"In the past decade, the mass media discovered disability. Yet depictions of disability have remained largely unchanged since the 1920s: Focusing almost exclusively on the medical aspect of injury or illness, the disability profile leads inevitably to an inspiring moment of "overcoming." According to Riley, this cliche plays well with a general audience, but such narratives, driven by prejudice and pity, are deeply offensive to persons with disabilities. Equally important, misguided coverage has adverse effects on crucial aspects of public policy, such as employment, social services, and health care." Riley's inside investigation illuminates the extent of the problem while pinpointing how writers, editors, directors, producers, filmmakers, advertisers and the executives who give their marching orders go wrong, or occasionally get it right. Through a close analysis of the technical means of representation, in conjunction with the commentary of leading voices in the disability community, Riley guides future coverage to a more fair and accurate way of putting the disability story on screen or paper.
Product dimensions: 6.20 (w) x 9.10 (h) x 1.00 (d)
Meet the Author
CHARLES A. RILEY II is a newsroom veteran, the co-founder of WeMedia, the first multimedia company devoted to people with disabilities, and the former editor-in-chief of WE, its national lifestyle magazine. A former reporter covering politics and policy, science and finance for Fortune magazine, former senior editor of Art & Auction magazine, and a frequent contributor to Art & Antiques magazine, Dr. Riley has appeared on CNN, CNNfn, NBC, CBS, ABC, Fox News and NPR as a commentator on disability-related issues. He has won major service awards for his coverage of disability from Easter Seals, United Cerebral Palsy, the National Recovery Alliance, and other organizations. The author of nine books on the arts, Riley is Associate Professor of English at Baruch College/City University of New York.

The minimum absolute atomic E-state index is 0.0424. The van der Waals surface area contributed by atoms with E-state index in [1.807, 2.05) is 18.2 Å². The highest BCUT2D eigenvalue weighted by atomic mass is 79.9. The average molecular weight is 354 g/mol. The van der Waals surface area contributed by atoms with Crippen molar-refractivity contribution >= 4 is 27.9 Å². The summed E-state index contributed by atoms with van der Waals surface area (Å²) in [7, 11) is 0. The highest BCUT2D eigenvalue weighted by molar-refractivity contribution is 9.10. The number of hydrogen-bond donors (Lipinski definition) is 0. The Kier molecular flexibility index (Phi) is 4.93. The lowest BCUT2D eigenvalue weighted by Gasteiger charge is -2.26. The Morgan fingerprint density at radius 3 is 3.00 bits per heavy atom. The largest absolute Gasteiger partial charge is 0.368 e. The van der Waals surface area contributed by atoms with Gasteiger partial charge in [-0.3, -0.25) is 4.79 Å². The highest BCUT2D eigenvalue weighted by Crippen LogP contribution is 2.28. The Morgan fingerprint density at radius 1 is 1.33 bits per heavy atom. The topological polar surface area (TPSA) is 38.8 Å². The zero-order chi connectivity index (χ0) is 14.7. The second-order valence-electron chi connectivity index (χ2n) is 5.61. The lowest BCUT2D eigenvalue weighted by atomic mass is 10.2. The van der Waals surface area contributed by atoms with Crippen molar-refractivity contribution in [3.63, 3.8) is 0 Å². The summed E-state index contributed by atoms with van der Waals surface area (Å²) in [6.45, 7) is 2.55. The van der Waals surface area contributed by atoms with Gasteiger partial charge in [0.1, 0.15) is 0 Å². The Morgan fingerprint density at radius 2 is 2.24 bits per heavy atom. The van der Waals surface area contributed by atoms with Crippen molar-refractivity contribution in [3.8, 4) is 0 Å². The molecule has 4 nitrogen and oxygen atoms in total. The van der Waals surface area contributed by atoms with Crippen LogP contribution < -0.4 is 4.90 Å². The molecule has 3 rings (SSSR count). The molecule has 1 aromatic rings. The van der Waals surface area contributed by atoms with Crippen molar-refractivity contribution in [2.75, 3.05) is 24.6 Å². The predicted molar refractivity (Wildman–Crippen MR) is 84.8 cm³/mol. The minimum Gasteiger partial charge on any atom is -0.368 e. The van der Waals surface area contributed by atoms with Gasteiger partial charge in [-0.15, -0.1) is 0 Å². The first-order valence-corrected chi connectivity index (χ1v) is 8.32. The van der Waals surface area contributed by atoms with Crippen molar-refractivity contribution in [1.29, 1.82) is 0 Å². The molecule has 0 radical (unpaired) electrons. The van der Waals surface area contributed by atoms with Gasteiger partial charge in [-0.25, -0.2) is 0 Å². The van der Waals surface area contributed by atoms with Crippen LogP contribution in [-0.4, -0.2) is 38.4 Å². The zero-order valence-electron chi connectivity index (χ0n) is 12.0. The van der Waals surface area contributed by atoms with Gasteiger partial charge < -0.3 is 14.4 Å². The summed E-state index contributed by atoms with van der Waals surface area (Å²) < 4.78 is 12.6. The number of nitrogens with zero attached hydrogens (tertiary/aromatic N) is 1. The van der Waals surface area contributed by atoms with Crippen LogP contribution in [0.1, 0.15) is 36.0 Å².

Heroes of Assimilation: Or How the Media Transform Disability
Whose Life Is It Anyway? The Use and Abuse of the Disability Memoir
Getting It on Paper: Revising the Disability Story for the Print Media
I'd Like to Thank the Academy: Losing Focus on Disability in Movies and Television
And Here's the Pitch: How Advertising Uses Disability
Milestones, Mixed Messages, and Missed Opportunities: The Unfinished Business of the Disability Media
WE: The Short Happy Life of an Independent Magazine
"On the Web We're All Equal": And Other Myths about Disability and Multimedia
Appendix A: Guidelines for Portraying People with Disabilities in the Media
Appendix B: Guidelines for Web Accessibility